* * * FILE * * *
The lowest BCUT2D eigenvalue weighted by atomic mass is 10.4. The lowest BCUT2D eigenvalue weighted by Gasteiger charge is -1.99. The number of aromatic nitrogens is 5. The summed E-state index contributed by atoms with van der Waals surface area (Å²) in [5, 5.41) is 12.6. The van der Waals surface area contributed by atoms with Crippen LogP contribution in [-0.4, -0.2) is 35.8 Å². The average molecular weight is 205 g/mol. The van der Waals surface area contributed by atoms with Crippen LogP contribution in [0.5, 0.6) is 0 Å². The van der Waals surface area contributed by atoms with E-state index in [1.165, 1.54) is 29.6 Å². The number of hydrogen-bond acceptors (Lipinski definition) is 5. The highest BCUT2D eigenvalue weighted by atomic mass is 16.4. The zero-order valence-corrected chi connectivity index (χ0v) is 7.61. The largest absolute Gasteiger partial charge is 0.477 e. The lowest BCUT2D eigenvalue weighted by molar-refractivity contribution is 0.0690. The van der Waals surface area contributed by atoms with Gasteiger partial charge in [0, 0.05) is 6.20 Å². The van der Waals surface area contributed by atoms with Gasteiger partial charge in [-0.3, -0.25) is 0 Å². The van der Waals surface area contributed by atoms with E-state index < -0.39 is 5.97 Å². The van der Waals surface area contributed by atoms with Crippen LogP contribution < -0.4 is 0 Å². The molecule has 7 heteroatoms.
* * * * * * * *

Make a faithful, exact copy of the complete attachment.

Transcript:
The lowest BCUT2D eigenvalue weighted by atomic mass is 10.4. The lowest BCUT2D eigenvalue weighted by Gasteiger charge is -1.99. The number of aromatic nitrogens is 5. The summed E-state index contributed by atoms with van der Waals surface area (Å²) in [5, 5.41) is 12.6. The van der Waals surface area contributed by atoms with Crippen LogP contribution in [-0.4, -0.2) is 35.8 Å². The average molecular weight is 205 g/mol. The van der Waals surface area contributed by atoms with Crippen LogP contribution in [0.5, 0.6) is 0 Å². The van der Waals surface area contributed by atoms with E-state index in [1.165, 1.54) is 29.6 Å². The number of hydrogen-bond acceptors (Lipinski definition) is 5. The highest BCUT2D eigenvalue weighted by atomic mass is 16.4. The zero-order valence-corrected chi connectivity index (χ0v) is 7.61. The largest absolute Gasteiger partial charge is 0.477 e. The lowest BCUT2D eigenvalue weighted by molar-refractivity contribution is 0.0690. The van der Waals surface area contributed by atoms with Gasteiger partial charge in [0, 0.05) is 6.20 Å². The van der Waals surface area contributed by atoms with Gasteiger partial charge in [-0.3, -0.25) is 0 Å². The van der Waals surface area contributed by atoms with E-state index < -0.39 is 5.97 Å². The van der Waals surface area contributed by atoms with Crippen LogP contribution < -0.4 is 0 Å². The molecule has 7 heteroatoms.